Our colleagues from RTL spoke to representatives from the energy sector about the recent instabilities.
"We have never seen anything like it", said Claude Simon, head of the department for energy sales at Enovos. Some prices have quadruplet in recent months and will affect clients in different ways, given that energy companies acquire gas over longer periods of time. Estimates currently speak of a 25% annual price increase for gas.
Simon noted: "It is not a Luxembourgish phenomenon, but we are still affected by it. For instance, a household with a usage of 2,700 cubic metres of gas per year paid close to €1,400 in 2020. That price is now closer to €1,750."
Especially the fourth trimester of this year and the first one of next year will see price increases, Simon further explained, after which the situation should calm down again.
According to Minister for Energy Claude Turmes, the price increases can be linked to two different phenomena: "For one, less gas has been produced due to Covid, and there were also lay-offs in the sector. Demand for gas has now increased again, which has shaken up the market. The same is observable with shipping containers, for instance."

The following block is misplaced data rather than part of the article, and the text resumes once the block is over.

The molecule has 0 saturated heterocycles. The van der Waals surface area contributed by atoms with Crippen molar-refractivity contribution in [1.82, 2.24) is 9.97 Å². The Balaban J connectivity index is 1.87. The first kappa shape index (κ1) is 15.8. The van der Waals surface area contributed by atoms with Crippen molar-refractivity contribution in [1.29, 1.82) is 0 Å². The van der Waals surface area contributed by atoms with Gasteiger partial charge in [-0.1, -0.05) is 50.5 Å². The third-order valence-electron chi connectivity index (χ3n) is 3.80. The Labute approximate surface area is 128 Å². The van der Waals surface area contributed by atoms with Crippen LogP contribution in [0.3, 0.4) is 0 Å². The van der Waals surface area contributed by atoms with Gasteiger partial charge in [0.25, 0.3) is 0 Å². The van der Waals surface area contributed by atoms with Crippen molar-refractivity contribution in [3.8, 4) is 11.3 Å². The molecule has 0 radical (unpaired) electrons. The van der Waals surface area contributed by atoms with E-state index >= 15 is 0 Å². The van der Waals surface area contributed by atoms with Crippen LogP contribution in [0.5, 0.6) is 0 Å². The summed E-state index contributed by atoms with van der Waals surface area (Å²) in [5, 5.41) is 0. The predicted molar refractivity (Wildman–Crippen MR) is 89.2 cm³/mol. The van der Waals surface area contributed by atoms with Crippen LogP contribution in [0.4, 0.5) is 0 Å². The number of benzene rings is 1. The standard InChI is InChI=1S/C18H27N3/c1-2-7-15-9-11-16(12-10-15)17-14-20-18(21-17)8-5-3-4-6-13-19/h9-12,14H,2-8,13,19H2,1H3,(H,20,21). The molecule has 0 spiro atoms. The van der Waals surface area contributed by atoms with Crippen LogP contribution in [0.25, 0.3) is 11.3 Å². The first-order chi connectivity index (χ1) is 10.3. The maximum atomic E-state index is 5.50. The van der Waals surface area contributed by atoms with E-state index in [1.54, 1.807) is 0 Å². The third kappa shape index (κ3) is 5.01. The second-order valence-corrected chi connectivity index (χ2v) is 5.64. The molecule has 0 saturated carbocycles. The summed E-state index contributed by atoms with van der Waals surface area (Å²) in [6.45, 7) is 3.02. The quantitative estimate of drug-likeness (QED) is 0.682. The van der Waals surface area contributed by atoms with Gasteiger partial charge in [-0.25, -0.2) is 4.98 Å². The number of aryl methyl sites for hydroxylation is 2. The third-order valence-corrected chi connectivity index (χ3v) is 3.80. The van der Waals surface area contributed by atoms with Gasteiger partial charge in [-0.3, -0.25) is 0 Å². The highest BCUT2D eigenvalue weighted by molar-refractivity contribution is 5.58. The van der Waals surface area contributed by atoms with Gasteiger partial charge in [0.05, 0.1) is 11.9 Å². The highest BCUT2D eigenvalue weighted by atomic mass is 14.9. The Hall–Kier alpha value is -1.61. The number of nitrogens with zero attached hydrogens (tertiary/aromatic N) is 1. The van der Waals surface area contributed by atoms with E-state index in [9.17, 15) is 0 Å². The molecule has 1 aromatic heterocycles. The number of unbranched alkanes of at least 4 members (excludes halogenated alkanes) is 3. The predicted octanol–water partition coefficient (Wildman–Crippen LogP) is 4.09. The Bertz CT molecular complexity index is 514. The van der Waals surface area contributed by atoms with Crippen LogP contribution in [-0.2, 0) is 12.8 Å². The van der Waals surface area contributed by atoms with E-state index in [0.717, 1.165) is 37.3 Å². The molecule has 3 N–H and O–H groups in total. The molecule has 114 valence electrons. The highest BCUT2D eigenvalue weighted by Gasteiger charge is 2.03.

Minister Turmes continued: "The second issue is that suppliers may very well try to benefit from the current uncertainty in Europe. It is certainly the case for Gazprom."
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Minister Turmes noted that he sent a letter to the EU commissioner for competition Margrethe Vestager to demand a respective enquiry and determine whether the Russian gas company is abusing its position.
The Greens politician also used the opportunity to underline the need for moving away from fossil fuel based energy sources: "We support the switch with premiums for electric cars or renovations. Together with Ministers Dieschbourg and Kox, we try to help as much as we can."
Minister Turmes finally stated that he was against changing CO2 taxes to counteract the price increases. He noted that the outcome of a change is minimal and will send out the wrong message in terms of climate change.